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Due to its weight, a train leaving the station goes very slowly. It takes time and momentum to gain speed and hurry down the track. In the first few miles, the train could stop relatively easily if it had to, but once the train reaches full speed, it takes time and a lot of track for the train to come to a full stop. In the same way, spending can be managed when things are moving slowly but once it starts speeding up, it can get harder to stop. Sometimes spending habits get out of control when there is too much momentum behind them.

The cycle of earning and spending is part of life. Life costs money and our daily routine is filled with purchases that we need… and want. Sometimes the lines between the two get blurred. What we need and what we want start to feel like the same thing and spending can get out of hand. The solution: a spending fast.

What is a spending fast?

You’ve probably heard about fasts. They are an abstinence of food, activity, or behavior for a specified length of time. Generally, fasts are done for health benefits, religious purposes, or to modify a behavior. In the case of a spending fast, the goal is to stop all non-essential spending to reset and recalibrate your spending behavior.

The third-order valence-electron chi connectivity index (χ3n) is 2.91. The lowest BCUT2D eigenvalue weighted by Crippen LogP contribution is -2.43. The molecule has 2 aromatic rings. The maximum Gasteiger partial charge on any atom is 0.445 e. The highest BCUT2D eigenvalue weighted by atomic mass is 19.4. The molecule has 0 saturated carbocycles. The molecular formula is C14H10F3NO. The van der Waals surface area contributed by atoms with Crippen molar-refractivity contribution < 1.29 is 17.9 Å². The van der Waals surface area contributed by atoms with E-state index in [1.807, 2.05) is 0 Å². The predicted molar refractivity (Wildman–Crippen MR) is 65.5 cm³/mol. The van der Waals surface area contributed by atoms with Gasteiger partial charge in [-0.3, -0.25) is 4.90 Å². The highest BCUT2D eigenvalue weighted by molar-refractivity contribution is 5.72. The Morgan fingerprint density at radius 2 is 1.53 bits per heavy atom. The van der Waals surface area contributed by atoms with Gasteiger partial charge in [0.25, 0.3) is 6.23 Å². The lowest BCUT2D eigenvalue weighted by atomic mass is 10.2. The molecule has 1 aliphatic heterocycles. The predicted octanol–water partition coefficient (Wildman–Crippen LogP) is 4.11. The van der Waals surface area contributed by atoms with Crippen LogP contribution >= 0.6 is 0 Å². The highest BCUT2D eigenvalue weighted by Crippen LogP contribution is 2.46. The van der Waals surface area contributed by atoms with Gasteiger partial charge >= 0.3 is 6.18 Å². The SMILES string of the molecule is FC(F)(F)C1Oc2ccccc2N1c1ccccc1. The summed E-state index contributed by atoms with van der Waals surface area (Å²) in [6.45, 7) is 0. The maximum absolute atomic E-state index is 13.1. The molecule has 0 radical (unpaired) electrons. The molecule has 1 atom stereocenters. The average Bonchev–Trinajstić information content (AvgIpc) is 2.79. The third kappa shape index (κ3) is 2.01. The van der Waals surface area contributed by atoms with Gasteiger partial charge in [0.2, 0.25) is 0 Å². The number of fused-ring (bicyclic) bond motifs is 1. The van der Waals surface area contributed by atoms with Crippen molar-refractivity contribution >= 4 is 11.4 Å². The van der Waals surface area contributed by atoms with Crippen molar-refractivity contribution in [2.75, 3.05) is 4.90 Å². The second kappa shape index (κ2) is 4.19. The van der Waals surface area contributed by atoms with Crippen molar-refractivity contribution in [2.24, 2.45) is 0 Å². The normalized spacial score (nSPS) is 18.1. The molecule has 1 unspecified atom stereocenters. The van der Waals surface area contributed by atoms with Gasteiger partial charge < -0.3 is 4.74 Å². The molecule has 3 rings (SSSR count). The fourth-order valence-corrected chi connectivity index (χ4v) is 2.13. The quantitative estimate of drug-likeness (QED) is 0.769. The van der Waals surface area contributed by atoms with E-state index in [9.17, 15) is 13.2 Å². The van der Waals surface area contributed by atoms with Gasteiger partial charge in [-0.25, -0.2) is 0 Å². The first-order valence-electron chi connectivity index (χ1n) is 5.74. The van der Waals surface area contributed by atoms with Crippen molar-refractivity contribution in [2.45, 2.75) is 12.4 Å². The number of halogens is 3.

How a spending fast works.

Simple enough – a spending fast requires zero spending on non-essential items for a set period of time. The goal being to stop the spending habits and reframe how you prioritize your spending. This can include actions like:

  • No fast food or eating out
  • No alcohol or coffee
  • No shopping other than essential groceries
  • No online shopping
  • No visiting stores
  • And more…

By stopping spending altogether, you give yourself time to experience life without impulse buying or rationalizing purchases in your mind. As your habits stop, you can see with clarity the patterns you’ve been repeating with your money – what triggers them, what motivates you to spend, and what items you can live without. Getting a fresh perspective while you abstain from spending can make all the difference. You may find you’ve been habitually spending money in an area that is destructive or unnecessary.

The habit of spending money on items you don’t need can be broken. A fast is a great way to get ahold of your behavior and modify it so you can be more intentional and responsible with your money.